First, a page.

IMPORTANT NOTICE: At Fortis Healthcare, we are fully supportive of the National priorities set out by the Hon’ble Prime Minister of India. Further to the directives of the Government provided in their press release dated 8th Nov 2016, payments at Government hospitals can be made through 500 and 1000 Rupee denomination notes. In view of the hardship being caused to the large number of patients at private hospitals, we have made an urgent representation to the Government that this exemption should apply equally, for payments, at private hospitals. We are following up with the authorities and hope the Government will step in quickly to resolve this anomaly. Meanwhile, at Fortis hospitals across the country, we continue to accept payments through credit card, debit card and electronic banking transfers. As 500 and 1000 Rupee denomination notes are no longer legal tender we are only accepting 100 Rs and lower currency notes. As per Government regulation, a PAN card and legitimate ID proof is however required for payments in cash exceeding Rs 50,000. Meanwhile we continue to ensure that emergency cases get immediate medical attention without delay whatsoever and have put in more administrative staff and help desks to assist patients.

Hyperparathyroidism

Hyperparathyroidism is an excess of parathyroid hormone in the bloodstream due to overactivity of one or more of the body's four parathyroid glands. These glands are about the size of a grain of rice and are located in your neck.

The parathyroid glands produce parathyroid hormone, which helps maintain an appropriate balance of calcium in the bloodstream and in tissues that depend on calcium for proper functioning.

Two types of hyperparathyroidism exist. In primary hyperparathyroidism, an enlargement of one or more of the parathyroid glands causes overproduction of the hormone, resulting in high levels of calcium in the blood (hypercalcemia), which can cause a variety of health problems. Surgery is the most common treatment for primary hyperparathyroidism.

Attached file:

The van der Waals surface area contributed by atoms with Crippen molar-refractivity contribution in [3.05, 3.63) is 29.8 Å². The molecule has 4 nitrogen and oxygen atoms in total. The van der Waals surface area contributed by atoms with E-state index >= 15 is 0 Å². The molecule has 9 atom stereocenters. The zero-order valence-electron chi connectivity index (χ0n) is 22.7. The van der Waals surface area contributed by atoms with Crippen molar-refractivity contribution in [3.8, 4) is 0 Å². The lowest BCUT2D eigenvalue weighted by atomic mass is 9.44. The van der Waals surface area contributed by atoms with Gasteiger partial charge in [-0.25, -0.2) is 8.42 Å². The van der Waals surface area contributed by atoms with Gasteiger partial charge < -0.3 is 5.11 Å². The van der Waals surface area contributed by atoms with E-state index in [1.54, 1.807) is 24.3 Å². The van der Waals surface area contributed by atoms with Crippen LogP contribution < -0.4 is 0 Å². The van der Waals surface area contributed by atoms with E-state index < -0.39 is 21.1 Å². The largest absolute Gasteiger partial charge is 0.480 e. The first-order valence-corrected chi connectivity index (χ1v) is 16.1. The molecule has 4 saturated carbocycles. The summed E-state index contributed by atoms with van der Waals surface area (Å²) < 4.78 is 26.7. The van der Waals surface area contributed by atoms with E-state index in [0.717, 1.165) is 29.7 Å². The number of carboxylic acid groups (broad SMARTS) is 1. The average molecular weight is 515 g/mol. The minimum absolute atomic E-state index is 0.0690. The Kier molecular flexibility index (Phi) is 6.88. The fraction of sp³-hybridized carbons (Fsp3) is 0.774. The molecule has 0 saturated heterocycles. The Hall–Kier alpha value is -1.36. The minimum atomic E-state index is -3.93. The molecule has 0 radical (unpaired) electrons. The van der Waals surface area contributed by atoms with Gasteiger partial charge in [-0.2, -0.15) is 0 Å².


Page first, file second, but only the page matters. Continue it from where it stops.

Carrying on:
Secondary hyperparathyroidism occurs as a result of another disease that initially causes low levels of calcium in the body and over time, increased parathyroid hormone levels occur.


Symptoms Causes Risk factors Complications

Hyperparathyroidism is often diagnosed before signs or symptoms of the disorder are apparent. When symptoms do occur, they're the result of damage or dysfunction in other organs or tissues due to high calcium levels circulating in the blood and urine or too little calcium in bones.

Symptoms may be so mild and nonspecific that they don't seem at all related to parathyroid function, or they may be severe. The range of signs and symptoms include:

  • Fragile bones that easily fracture (osteoporosis)
  • Kidney stones
  • Excessive urination
  • Abdominal pain
  • Tiring easily or weakness
  • Depression or forgetfulness
  • Bone and joint pain
  • Frequent complaints of illness with no apparent cause
  • Nausea, vomiting or loss of appetite

When to see a doctor

See your doctor if you have any signs or symptoms of hyperparathyroidism. These symptoms could be caused by any number of disorders, including some with serious complications. It's important to get a prompt, accurate diagnosis and appropriate treatment.


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